Shocked? Well don’t be caught in piety and judgment. These types of feelings come upon the most disciplined of purists and spiritualists, sages, yogis, and pretty much ANYONE who is alive, kicking and aware.  As a matter of fact, it is important to get unstuck and find a better balance between sacredness and playfulness.

Some might maintain that the best way to overcome such a dark night of the soul is to “press on.”

Well maybe what we really need to do is ‘Rock OFF.’

Nature holds many secrets … for instance, did you know that an ice cap that stays frozen builds a resistance to sunlight? However, when sustained high heat begins to melt the ice cap, the actual weave in the texture of the ice begins to change. Once the temperature gets colder once again and ‘refreezes,’ the ice cap then becomes 4 times more susceptible to the sun! When the heat comes again, the melting begins to work all the more faster on subsequent thaws. Just think of this in terms of the practice of Yoga …

When we begin to burn through obstacles in our practice, it is okay to ‘cool off’ and leave for a little while. When we come back, the heat actually penetrates deeper and faster, and burns through yet more obstacles. We travel further along the path. Alternatively, those who adhere too stringently to a deeply disciplined practice can become ‘frozen’ and resistant to the sunlight (heat). Without even realizing it, one then becomes stuck in “Obstacle #8,” striving to ‘achieve’ more, thinking that pressing on rajasically will ‘earn’ the grace of yogic gifts. Grace is a given. It is more the merits of the heart that burn through the deeper, more subtle obstacles. A humbled heart gains merit in the never ending cycle of Birth-Preservation- Destruction. A true guru, (and a good parent) will will be a catalyst in helping to break down the will (ego), not the spirit of the aspirant (or child). Even the seemingly perfect yogi, master teacher, teacher, student would benefit from an occasional fall, as tearing down allows us to build back up, stronger and wiser than before. Our empathy deepens and what becomes dissipated is later recreated stronger in another space, another time …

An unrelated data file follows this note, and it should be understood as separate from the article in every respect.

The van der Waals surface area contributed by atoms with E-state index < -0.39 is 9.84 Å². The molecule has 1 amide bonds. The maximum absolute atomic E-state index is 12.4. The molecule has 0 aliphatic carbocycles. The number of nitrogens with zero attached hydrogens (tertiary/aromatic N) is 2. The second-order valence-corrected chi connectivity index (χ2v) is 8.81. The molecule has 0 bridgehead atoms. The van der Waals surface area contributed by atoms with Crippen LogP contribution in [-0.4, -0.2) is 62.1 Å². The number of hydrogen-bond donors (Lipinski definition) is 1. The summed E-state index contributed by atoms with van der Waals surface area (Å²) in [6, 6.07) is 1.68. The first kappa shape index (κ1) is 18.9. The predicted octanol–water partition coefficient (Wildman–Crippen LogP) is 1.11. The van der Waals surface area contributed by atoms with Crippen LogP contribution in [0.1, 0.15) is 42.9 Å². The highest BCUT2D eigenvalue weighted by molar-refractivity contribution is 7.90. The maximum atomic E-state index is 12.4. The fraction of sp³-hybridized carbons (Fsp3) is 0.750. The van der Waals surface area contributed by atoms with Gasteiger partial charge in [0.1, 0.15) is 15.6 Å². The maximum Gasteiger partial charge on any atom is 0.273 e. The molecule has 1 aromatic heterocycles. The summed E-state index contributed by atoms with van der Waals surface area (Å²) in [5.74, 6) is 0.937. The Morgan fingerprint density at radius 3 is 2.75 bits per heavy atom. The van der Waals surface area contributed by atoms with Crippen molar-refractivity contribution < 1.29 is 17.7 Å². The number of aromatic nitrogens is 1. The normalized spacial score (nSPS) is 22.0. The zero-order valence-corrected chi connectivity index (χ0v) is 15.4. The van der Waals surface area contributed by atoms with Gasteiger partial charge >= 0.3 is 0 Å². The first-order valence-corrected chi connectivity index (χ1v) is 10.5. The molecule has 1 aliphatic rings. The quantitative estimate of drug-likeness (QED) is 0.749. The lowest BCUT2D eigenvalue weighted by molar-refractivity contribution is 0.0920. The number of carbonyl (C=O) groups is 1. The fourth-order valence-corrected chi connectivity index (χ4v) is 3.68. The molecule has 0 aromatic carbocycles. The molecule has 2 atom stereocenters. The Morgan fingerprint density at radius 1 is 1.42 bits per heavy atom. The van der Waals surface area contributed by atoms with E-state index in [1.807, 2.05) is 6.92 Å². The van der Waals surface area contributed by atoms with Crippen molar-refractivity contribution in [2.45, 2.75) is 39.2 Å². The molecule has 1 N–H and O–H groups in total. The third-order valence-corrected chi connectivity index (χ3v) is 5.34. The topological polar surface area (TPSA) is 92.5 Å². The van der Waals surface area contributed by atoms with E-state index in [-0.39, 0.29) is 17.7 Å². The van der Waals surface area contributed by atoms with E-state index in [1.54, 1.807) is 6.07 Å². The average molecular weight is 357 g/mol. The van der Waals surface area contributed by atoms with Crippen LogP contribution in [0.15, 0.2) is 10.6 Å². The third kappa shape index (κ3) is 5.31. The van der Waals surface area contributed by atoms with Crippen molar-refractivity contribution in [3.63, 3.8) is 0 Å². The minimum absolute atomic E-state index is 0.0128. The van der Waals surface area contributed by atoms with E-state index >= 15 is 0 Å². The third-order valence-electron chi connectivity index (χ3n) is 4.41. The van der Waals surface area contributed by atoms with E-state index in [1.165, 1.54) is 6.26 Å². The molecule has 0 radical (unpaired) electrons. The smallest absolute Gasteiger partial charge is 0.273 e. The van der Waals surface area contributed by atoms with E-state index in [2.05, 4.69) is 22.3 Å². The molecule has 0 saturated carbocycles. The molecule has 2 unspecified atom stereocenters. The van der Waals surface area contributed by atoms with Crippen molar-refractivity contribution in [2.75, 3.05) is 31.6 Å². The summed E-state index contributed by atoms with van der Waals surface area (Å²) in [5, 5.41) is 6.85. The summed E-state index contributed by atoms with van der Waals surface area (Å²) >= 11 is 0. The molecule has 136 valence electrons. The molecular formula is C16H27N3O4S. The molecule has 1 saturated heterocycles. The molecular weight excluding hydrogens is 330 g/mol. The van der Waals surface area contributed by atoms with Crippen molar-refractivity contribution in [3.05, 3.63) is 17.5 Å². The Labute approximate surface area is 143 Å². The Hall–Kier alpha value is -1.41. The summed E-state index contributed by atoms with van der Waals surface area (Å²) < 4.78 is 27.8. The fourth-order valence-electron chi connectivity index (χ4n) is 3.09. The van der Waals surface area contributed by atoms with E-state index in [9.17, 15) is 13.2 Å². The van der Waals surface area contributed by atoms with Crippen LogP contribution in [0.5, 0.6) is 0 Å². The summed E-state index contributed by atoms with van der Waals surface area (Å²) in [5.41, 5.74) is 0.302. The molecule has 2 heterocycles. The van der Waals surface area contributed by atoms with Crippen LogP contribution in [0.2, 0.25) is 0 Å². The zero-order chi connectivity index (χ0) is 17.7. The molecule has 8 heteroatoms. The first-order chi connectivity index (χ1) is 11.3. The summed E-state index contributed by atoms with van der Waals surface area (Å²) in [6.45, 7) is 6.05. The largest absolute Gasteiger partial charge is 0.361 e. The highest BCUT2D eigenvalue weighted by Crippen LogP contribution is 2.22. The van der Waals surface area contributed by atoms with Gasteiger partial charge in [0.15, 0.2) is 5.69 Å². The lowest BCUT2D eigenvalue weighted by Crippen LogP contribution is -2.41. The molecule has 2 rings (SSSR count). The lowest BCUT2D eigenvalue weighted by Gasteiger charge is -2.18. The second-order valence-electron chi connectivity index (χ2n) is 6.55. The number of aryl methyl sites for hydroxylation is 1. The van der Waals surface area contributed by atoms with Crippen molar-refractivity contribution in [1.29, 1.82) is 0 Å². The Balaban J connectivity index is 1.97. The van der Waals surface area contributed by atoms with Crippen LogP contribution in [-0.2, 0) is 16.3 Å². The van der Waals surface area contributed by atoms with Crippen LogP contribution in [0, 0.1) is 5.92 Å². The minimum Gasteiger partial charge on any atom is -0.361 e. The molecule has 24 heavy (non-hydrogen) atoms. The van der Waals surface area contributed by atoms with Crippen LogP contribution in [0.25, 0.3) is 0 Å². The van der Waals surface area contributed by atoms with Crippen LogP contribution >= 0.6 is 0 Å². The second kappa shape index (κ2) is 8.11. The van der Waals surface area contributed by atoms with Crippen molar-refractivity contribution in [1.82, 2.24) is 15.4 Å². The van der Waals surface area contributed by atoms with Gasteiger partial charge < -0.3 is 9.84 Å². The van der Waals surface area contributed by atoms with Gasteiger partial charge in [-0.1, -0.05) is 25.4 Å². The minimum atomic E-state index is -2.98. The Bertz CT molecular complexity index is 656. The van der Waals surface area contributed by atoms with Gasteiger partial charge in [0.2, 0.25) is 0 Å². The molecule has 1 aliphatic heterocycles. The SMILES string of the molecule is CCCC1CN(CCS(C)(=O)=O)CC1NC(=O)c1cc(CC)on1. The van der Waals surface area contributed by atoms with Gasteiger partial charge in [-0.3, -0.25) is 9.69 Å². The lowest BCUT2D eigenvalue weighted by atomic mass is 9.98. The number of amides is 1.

Isn’t it funny that once we have a chance to miss something, or someone, we tend to appreciate all the more deeply? This is just one of those mysterious and shimmering facets of human nature. As long as we do come back, refreshed and renewed, we’ll not be hindered by a dark night of the soul. We can then look forward to coming home gently to our practice(s) (and to our lives) because our hearts truly long to be there, not because we feel we should, or because we are trying to ‘earn’ something. In the wise words from the old Desiderata:

“… do not distress yourself with dark imaginings. Many fears are born of fatigue and loneliness. Beyond a wholesome discipline, be GENTLE with yourself. You are a child of the universe…”

2 Comments»

  DAUGHTER wrote @

AMAZING. The Clos du Bois reference: genius. Of course you knew I’d love that! Ah, it feels great to have you as my mommy.

  Victor and Judy wrote @

Hello Felicia,
We are sending you a great big thank you for the wonderful pot luck last night. It was really good getting together and sharing with everyone from the yoga group.